func tableView(tableView: UITableView, cellForRowAtIndexPath indexPath: NSIndexPath) -> UITableViewCell {
   let cell = UITableViewCell(style: UITableViewCellStyle.Default, reuseIdentifier: "Cell")
   cell.textLabel?.text = "Test"
   return cell

To understand what it is, it is necessary to go back a little; when the Table View is dragged from the library into the View Controller, Xcode's right panel shows a field for "Prototype Cells":

Protoype cells

Prototype cells can be used to create either a default or a customized layout of the Table View Cell. By selecting one prototype cell, it adds a cell to the table view and, when clicked, the right panel changes as well:


By giving a name to this identifier, it is possible to create a custom layout for a series of cells. Other customized layouts can be created by simply adding a new prototype cell. Back to our code, the "reuseIdentifier" named "Cell" will apply the same layout to the rows of the table view.

The next line adds text to the cells. In this case, the same text will be inserted for demonstration purposes, but an individual content can of course be injected in each singe cell. I won't demonstrate it here, but it is a common way to proceed. I couldn't understand nevertheless the necessity of the question mark in cell.textLabel?.text . Rob just said not to worry about it at the moment. It is exactly what turned me off in this tutorial. Coding is a logical process, and therefore each element has a meaning. I was able however to find a pretty limpid explanation of this question in the Apple developer library: You specify optional chaining by placing a question mark (?) after the optional value on which you wish to call a property, method or subscript if the optional is non-nil. This is very similar to placing an exclamation mark (!) after an optional value to force the unwrapping of its value. The main difference is that optional chaining fails gracefully when the optional is nil, whereas forced unwrapping triggers a runtime error when the optional is nil. In other words, if the cell in the Table View has no value, the application doesn't crash because the question mark specifies it is an optional value. Thus, if I am right, the exclamation marks necessary to unwrap variables might be replaced by question marks, avoiding consequently a total crash of the app. Interesting, isn't it?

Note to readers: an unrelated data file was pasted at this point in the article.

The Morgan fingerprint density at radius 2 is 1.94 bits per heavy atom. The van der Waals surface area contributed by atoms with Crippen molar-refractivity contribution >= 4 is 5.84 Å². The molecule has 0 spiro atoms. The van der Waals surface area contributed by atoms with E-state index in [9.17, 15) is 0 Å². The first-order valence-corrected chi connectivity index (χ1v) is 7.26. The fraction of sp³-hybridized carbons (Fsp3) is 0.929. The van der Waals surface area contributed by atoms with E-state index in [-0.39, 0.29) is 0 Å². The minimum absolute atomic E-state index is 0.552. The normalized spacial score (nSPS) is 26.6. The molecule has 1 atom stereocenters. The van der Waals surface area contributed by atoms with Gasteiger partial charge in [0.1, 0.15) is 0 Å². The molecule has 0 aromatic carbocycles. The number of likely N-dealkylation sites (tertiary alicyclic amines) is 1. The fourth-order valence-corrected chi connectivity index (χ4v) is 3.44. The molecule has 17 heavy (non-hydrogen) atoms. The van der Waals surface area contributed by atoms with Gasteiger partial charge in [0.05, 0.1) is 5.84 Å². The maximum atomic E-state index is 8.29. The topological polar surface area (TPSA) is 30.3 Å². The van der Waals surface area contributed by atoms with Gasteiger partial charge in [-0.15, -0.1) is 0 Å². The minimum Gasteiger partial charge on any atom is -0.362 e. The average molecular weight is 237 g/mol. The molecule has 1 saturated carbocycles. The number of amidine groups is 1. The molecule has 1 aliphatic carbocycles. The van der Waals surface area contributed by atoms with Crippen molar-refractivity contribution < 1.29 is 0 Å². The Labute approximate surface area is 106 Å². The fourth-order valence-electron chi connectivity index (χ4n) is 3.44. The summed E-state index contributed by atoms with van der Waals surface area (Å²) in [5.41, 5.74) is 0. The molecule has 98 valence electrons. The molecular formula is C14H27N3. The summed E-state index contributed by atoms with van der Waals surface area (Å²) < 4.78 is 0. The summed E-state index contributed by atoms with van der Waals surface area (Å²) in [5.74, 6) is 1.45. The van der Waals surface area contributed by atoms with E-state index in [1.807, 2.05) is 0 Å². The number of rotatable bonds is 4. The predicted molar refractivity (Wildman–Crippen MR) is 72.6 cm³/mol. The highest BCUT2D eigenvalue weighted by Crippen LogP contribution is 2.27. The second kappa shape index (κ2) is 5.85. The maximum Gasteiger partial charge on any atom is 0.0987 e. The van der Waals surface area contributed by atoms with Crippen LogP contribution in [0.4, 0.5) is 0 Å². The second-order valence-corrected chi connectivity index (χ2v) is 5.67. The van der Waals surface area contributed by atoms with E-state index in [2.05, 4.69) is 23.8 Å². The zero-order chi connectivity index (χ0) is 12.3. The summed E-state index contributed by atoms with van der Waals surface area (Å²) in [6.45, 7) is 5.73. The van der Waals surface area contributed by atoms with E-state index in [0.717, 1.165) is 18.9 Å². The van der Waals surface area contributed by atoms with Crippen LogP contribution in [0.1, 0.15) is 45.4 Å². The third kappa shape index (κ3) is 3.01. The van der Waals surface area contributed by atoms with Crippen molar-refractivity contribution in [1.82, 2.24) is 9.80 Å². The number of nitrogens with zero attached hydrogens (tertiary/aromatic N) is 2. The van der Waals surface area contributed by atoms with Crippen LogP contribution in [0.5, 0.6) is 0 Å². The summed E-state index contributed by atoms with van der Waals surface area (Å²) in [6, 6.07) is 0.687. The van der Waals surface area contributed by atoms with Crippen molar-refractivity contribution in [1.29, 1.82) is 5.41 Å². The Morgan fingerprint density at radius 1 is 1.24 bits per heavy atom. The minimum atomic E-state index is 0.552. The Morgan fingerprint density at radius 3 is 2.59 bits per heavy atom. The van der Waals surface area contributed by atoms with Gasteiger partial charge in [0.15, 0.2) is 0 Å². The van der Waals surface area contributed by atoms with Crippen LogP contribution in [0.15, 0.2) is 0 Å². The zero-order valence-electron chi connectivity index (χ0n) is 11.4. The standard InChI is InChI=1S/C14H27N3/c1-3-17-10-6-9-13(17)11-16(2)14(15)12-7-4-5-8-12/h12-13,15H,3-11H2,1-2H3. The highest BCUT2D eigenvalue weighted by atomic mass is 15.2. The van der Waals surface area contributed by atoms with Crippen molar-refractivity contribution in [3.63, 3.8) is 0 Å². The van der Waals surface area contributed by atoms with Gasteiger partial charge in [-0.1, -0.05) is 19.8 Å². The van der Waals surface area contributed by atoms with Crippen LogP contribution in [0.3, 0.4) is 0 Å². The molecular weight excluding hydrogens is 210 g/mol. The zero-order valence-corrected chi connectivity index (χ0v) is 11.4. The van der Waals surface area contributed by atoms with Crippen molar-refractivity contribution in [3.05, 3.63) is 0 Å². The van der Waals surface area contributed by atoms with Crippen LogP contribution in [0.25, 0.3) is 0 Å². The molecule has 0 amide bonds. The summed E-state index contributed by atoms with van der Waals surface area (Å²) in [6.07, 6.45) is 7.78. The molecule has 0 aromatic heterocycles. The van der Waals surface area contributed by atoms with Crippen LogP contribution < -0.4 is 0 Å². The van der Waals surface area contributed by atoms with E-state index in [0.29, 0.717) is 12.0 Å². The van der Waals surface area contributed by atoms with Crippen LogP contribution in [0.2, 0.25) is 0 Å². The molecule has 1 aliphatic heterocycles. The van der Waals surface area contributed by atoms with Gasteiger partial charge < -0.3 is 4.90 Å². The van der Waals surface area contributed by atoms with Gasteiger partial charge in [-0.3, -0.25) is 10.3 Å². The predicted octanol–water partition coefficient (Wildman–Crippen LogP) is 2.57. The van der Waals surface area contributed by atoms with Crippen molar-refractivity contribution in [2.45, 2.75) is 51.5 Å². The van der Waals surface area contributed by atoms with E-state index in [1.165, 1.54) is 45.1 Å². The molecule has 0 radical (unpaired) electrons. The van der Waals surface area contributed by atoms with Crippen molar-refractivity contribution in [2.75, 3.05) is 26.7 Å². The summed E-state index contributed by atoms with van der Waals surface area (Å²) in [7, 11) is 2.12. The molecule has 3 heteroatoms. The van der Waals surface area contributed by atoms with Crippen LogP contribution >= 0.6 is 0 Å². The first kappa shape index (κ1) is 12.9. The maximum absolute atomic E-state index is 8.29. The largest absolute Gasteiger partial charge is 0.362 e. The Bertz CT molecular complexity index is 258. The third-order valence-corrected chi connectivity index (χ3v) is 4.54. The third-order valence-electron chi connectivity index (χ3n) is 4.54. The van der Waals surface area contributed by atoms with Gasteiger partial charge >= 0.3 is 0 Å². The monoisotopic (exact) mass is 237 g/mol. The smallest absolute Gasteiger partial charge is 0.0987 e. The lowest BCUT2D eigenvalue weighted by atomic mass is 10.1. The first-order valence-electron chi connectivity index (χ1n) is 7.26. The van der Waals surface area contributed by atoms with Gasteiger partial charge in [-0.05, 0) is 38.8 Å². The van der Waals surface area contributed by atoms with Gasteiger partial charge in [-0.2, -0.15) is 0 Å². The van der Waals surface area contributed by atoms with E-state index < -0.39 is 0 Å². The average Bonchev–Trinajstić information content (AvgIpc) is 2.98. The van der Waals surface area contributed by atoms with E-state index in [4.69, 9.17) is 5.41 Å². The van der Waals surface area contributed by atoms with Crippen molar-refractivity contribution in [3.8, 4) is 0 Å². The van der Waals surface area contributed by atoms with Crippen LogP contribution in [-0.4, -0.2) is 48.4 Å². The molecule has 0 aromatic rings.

If I try now to sum up this tutorial, it is a bit more comprehensible. When using a table view, it is necessary at first to inform the View Controller to refer to UItableViewDelegate, then to define how many rows are in a specific section of the table (I have voluntarily overlooked the notion of section for simplicity sake), to add a style and a template for the selected cells, finally to write the text "test" in each cell and to return it to the table view.

When you start learning Swift 2, it is probably acceptable to memorize a few functions and processes, but it is not a good solution in the long run because memorization will never replace comprehension. It's what I tried. I may forget the exact name of the functions I have learned today, but I believe I should be able to keep in mind the logical process and the reasoning, consequently to retrieve those functions more easily than if I had simply memorized them. Rob built another app "Times Table" to exercise this new knowledge, but I won't report here. I was difficult enough for one day, so I will stop here for today.